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The four great Vedic statements

By Swami Nikhilananda
Sri Ramakrishna Centre, New York, USA

The identity of Brahman and Atman (the embodied soul) has been expressed in the well known Vedic formula as Maha Vakya (great dictum) "THAT THOU ART".

The very conception of Atman in the Upanishads implies that it is the knowing subject within us. It is the inner consciousness and the real agent of perception , the senses being mere instruments. Perception, which is a conscious act, is impossible without the presence of a sentient principle which is Atman(Self).

He who says:"Let me smell this"- he is Atman; the nose is the instrument of smelling.

He who says:"Let me think this"- he is Atman; the mind is his
divine eye.

Because Brahman is identical with Atman, Brahman is consciousness, knowledge, light. It is self-luminous and needs no other light to illumine itself. It is the light of lights; it is that which they know who know the Self.

What is the process by which a student realises his oneness with Brahman?
The teacher instructs him about the four great Vedic statements asserting this unity directly experienced by the Vedic seers (Rishis) and subsequently explained by philosophers.

The four great Vedic statements


    From Samveda - Chandogyopanisad

    From Yajurveda - The Brhadaranyakopanisad

From Atharva Veda - Mandukyopanisad

From Rgveda-Aitareyopanisad

That Thou Art (Tat Tvam Asi). The direct meaning of the word 'THAT' comprises the conditioned Brahman (associated with the limited adjuncts of creation, preservation and destruction and endowed with Omniscience, Lordship, Omnipotence and similar attributes) and Pure Consciousness which is its unrelated substratum.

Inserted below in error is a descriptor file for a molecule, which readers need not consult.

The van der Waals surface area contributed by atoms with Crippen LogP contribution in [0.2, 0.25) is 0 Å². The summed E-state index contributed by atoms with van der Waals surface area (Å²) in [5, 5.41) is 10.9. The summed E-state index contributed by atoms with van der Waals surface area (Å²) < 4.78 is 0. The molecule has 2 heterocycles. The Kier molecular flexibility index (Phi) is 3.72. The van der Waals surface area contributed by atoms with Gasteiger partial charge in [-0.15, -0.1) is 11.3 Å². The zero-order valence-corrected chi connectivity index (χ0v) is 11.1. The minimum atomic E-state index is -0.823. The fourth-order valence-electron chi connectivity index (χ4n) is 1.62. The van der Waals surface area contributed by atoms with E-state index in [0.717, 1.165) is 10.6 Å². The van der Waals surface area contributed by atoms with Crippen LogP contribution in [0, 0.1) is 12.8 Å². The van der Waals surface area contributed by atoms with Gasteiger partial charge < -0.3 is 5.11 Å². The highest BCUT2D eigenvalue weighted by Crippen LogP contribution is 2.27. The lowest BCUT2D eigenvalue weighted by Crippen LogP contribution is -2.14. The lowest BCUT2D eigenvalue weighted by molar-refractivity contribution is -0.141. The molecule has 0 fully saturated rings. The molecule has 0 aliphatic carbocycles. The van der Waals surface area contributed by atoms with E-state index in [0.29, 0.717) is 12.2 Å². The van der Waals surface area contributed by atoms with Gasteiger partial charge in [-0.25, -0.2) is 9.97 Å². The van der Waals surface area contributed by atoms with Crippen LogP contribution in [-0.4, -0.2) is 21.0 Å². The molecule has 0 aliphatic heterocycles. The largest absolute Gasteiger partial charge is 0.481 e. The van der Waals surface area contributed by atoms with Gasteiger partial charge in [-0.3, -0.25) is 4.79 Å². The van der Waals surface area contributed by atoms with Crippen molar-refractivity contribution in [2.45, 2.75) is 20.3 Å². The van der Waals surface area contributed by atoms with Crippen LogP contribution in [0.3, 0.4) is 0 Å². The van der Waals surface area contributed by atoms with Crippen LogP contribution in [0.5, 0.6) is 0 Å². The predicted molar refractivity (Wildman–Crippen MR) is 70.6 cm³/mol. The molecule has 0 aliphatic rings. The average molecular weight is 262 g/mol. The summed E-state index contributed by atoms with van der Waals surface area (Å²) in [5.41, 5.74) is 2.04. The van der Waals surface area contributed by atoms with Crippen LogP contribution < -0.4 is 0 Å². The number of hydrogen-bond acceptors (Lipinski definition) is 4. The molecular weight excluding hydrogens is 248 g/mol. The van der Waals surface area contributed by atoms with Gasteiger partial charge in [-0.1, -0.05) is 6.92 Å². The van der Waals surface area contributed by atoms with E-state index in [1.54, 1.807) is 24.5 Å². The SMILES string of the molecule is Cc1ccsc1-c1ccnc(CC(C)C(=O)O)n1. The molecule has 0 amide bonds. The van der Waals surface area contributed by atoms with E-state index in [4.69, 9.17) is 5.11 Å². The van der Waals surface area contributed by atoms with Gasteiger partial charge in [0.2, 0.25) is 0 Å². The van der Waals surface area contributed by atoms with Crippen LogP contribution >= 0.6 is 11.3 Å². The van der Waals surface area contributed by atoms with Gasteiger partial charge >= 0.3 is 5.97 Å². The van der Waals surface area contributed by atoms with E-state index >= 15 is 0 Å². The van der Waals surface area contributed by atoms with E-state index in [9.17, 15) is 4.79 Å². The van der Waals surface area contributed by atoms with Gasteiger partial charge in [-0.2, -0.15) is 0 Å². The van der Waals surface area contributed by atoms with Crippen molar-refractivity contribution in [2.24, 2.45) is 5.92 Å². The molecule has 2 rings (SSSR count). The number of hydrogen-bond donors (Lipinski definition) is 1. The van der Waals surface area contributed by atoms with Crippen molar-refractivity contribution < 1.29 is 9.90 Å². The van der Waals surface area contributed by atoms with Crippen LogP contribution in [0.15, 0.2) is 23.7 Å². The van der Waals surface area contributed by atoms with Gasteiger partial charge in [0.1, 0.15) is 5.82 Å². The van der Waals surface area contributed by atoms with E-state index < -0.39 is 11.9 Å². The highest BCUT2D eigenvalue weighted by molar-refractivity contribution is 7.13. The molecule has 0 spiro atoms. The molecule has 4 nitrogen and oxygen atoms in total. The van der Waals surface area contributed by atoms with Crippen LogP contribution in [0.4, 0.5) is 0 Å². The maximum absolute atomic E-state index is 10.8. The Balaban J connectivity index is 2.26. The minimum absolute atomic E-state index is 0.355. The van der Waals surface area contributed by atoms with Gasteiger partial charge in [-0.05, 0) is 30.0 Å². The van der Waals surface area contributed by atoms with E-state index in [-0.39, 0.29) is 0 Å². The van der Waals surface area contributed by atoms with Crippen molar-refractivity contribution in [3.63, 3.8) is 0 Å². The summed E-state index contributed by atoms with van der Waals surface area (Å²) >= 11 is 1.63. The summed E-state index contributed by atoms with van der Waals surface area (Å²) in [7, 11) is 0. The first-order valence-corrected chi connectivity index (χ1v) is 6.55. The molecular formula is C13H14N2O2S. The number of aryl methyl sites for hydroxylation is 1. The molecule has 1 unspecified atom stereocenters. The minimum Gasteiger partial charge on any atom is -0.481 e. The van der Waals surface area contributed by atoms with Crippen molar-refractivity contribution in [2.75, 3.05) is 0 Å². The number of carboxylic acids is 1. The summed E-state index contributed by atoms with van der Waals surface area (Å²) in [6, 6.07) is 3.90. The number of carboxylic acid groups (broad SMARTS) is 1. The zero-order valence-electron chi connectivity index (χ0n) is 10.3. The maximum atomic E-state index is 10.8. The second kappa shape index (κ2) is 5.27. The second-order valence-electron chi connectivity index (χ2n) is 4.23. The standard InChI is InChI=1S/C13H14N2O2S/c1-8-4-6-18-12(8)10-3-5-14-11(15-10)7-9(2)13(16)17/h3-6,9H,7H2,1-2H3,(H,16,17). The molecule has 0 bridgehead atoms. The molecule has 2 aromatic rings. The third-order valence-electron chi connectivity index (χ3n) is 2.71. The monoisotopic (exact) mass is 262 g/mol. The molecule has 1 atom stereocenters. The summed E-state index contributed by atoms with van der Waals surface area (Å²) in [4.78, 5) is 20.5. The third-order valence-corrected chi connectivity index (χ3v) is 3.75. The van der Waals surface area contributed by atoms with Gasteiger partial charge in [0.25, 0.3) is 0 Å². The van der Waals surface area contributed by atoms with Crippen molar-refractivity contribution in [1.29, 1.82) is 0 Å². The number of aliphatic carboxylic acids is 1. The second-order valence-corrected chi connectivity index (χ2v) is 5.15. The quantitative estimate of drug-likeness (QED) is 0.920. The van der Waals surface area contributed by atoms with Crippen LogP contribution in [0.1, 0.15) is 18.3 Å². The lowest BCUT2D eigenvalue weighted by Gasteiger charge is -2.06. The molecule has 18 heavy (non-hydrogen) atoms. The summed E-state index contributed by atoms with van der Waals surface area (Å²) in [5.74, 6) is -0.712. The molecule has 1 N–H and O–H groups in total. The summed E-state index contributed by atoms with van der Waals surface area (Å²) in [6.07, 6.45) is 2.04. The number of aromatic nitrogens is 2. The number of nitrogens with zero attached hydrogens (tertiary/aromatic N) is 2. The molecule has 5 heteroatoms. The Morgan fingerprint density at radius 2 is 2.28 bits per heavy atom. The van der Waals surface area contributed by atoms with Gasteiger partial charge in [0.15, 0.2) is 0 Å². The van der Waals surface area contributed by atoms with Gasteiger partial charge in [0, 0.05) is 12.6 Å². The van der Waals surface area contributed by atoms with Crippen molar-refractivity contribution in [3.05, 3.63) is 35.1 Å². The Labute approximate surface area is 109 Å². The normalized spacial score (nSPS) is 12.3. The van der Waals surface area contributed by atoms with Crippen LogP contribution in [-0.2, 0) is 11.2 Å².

Likewise the direct meaning of the word 'THOU' comprises the jiva or individual soul (associated with the limiting adjuncts of the body, mind and the sense organs and endowed with such traits as little knowledge, little power, and dependence), and Pure Consciousness which is its unrelated substratum.

But there is also an implied meaning of the words 'THAT' and 'THOU', namely Pure Consciousness itself, unassociated with any limiting adjuncts. It is common practice to explain a statement through its implied meaning when the direct meaning contradicts actual experience: when we say that a red hot iron ball burns something, we say the direct agent of burning is the iron; but the implied though real agent is fire, unassociated with iron.

Again in the statement "He spent the night on a sleepless pillow", the word 'sleepless' does not refer to the pillow but to the person who used the pillow. Similarly in the Vedic statement 'THAT THOU ART' the word "ART" denoted the identity of 'THAT' and "THOU", which directly refers to the conditioned Brahman and the embodied soul respectively. But this identity is obviously absurd, since they are poles asunder. Therefore, we must explain the statement by its implied meaning.

The identity is really based upon the Pure Consciousness which is the unrelated substratum of both. The limiting adjuncts in both cases are the creation of ignorance and therefore unreal; so these must be discarded.

Therefore the statement "THAT THOU ART" really conveys a
transcendental experience of oneness which is beyond the body, mind, senses and ego and the sensations associated with them. When a person realises this oneness with Brahman. he is oblivious of the idea that he is an embodied being.
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